India’s foremost jurist, Fali S. Nariman, on India’s bulldog of a publisher, Ramnath Goenka of the undivided Indian Express, in his just-published memoirs Before Memory Fades*:
“Ramnath Goenka was founder and managing editor of the The Indian Express, and he had, what Napoleon called, courage of “the two o’ clock-in-the-morning-kind”—unprepared courage that is necessary to meet an unexpected occasion!
“Goenka faced the Emergency of June 1975 with grit and determination. For the entire period that it lasted (upto March1977), he stood erect and defiant, a towering figure–the symbol of the free press in India.
“During the Internal Emergency, the Express group of newspapers faced criminal prosecutions all around the country prosecutions under the Companies Act, 1956, for not filing certain documents with the registrar and/or filing them beyond the stipulated time.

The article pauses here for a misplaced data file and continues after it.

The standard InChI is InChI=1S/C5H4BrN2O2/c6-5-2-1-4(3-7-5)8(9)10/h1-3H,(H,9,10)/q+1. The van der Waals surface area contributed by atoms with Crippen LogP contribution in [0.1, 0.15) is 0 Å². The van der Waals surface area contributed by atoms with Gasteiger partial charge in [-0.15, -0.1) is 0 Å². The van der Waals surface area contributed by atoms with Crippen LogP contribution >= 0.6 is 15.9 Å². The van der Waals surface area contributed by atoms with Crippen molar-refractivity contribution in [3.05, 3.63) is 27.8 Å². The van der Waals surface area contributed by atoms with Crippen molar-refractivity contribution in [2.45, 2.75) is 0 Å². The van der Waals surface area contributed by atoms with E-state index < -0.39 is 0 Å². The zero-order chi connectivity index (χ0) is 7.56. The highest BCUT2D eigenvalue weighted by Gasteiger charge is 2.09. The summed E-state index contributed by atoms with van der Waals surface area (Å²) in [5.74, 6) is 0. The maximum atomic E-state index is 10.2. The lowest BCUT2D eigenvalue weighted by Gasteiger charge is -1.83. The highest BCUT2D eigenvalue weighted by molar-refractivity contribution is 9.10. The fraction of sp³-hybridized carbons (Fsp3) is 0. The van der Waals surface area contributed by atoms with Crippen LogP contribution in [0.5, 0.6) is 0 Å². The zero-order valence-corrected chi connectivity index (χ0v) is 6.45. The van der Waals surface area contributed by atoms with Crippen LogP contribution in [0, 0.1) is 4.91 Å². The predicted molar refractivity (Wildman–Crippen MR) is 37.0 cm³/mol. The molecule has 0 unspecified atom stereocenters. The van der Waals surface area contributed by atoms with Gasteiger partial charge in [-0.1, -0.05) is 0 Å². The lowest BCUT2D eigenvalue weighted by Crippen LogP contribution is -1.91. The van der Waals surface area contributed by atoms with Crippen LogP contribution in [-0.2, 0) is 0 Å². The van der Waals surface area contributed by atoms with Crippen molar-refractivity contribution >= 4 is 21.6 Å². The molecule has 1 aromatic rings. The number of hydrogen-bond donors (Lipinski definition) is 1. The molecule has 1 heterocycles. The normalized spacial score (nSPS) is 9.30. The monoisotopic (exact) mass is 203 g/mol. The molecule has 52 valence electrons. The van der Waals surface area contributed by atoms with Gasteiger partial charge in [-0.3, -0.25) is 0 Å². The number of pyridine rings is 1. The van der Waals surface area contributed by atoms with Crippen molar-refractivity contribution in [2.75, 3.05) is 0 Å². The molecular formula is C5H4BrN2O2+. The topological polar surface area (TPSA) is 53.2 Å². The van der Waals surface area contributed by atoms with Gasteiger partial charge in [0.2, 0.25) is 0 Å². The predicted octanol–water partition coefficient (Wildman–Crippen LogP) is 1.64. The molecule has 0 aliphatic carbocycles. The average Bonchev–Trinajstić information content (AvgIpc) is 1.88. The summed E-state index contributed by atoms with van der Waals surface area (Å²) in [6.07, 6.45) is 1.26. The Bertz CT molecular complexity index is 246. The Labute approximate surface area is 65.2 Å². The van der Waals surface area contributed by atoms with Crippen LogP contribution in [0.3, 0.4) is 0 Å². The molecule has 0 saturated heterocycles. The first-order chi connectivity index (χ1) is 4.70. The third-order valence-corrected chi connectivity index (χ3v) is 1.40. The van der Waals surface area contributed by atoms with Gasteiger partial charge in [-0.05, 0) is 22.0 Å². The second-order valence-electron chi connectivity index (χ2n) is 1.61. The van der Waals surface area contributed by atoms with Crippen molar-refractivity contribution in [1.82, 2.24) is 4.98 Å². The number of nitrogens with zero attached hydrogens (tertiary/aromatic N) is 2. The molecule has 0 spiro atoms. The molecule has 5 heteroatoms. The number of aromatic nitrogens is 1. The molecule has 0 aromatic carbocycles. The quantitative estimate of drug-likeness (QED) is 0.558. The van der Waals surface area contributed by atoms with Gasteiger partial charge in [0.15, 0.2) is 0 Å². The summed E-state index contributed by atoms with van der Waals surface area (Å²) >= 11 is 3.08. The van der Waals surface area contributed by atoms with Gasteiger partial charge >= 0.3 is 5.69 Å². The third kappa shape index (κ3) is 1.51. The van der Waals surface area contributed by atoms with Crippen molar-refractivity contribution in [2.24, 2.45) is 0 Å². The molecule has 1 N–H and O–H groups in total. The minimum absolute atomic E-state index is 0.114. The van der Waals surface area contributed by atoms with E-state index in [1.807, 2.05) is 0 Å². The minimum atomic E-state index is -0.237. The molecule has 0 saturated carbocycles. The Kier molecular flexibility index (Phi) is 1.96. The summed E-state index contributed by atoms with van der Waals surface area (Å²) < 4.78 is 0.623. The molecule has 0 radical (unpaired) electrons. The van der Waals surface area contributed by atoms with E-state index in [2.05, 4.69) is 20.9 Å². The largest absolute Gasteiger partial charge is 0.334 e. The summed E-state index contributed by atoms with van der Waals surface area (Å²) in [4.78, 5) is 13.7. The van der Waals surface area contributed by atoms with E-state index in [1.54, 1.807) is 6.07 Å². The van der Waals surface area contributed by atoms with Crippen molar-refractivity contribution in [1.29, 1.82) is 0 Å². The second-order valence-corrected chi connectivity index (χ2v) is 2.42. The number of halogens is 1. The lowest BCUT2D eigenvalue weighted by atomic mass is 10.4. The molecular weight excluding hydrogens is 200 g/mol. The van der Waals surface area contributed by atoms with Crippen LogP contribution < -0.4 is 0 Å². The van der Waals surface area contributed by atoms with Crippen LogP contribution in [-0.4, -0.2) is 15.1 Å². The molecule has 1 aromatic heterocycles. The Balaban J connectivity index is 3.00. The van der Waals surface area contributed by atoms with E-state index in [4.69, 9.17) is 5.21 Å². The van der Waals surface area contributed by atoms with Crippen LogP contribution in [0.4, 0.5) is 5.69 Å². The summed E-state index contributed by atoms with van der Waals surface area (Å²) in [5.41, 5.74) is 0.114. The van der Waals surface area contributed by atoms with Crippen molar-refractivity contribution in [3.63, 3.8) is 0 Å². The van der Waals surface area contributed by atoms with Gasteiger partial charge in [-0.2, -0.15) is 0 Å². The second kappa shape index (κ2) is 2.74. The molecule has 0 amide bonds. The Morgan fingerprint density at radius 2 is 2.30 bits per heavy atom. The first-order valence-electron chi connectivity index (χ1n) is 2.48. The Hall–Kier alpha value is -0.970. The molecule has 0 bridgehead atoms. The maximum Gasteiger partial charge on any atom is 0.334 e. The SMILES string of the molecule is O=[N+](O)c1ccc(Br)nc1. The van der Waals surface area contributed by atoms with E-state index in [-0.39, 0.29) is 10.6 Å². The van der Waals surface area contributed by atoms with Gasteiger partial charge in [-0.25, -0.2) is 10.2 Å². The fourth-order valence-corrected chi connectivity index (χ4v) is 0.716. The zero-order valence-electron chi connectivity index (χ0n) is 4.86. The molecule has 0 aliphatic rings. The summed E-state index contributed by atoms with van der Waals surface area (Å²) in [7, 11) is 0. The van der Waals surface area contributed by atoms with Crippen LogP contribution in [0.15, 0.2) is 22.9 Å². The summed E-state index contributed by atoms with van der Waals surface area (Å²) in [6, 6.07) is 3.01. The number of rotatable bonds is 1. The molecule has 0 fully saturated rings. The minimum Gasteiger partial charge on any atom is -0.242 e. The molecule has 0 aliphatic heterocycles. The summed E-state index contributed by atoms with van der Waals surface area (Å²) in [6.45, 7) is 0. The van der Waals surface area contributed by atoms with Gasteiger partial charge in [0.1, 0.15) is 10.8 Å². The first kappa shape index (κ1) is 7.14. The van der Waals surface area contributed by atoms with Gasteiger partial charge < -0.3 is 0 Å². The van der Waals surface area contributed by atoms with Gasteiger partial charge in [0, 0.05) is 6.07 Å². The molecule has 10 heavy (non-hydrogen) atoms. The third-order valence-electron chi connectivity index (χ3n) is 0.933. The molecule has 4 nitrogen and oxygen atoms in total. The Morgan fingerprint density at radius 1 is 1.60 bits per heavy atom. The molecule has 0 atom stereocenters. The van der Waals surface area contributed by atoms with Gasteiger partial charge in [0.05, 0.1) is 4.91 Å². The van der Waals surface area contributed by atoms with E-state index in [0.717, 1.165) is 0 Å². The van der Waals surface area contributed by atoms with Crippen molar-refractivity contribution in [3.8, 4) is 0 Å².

“Invariably, the magistrates (who looked upward for guidance) would not dispense with the personal appearance of the managing director, and Ramnathji spent most of his waking hours shuttling from one place in India to another, dutifully putting in his personal appearance before the courts across the country. But he was not deterred.”
*Before Memory Fades, Hay House, published pages 549, Rs 599